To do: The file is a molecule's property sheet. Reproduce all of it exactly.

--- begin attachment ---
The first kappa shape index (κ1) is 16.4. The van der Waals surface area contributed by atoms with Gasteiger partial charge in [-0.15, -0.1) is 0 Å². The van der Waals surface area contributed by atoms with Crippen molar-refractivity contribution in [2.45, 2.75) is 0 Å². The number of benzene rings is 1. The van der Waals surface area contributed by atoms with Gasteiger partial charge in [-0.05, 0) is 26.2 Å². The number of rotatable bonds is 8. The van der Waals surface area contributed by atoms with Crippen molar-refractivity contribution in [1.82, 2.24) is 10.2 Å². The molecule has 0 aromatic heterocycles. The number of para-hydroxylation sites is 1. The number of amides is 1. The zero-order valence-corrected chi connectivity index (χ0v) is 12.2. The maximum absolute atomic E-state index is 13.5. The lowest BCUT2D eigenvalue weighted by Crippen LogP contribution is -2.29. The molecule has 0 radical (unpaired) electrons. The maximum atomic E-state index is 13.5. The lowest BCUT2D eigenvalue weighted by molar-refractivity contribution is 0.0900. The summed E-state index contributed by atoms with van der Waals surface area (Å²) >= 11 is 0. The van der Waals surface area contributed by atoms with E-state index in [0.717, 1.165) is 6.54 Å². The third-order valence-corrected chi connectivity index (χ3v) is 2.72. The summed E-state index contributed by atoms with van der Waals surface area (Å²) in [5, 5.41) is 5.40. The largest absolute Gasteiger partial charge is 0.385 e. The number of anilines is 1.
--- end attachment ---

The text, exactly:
The first kappa shape index (κ1) is 16.4. The van der Waals surface area contributed by atoms with Gasteiger partial charge in [-0.15, -0.1) is 0 Å². The van der Waals surface area contributed by atoms with Crippen molar-refractivity contribution in [2.45, 2.75) is 0 Å². The number of benzene rings is 1. The van der Waals surface area contributed by atoms with Gasteiger partial charge in [-0.05, 0) is 26.2 Å². The number of rotatable bonds is 8. The van der Waals surface area contributed by atoms with Crippen molar-refractivity contribution in [1.82, 2.24) is 10.2 Å². The molecule has 0 aromatic heterocycles. The number of para-hydroxylation sites is 1. The number of amides is 1. The zero-order valence-corrected chi connectivity index (χ0v) is 12.2. The maximum absolute atomic E-state index is 13.5. The lowest BCUT2D eigenvalue weighted by Crippen LogP contribution is -2.29. The molecule has 0 radical (unpaired) electrons. The maximum atomic E-state index is 13.5. The lowest BCUT2D eigenvalue weighted by molar-refractivity contribution is 0.0900. The summed E-state index contributed by atoms with van der Waals surface area (Å²) >= 11 is 0. The van der Waals surface area contributed by atoms with E-state index in [0.717, 1.165) is 6.54 Å². The third-order valence-corrected chi connectivity index (χ3v) is 2.72. The summed E-state index contributed by atoms with van der Waals surface area (Å²) in [5, 5.41) is 5.40. The largest absolute Gasteiger partial charge is 0.385 e. The number of anilines is 1.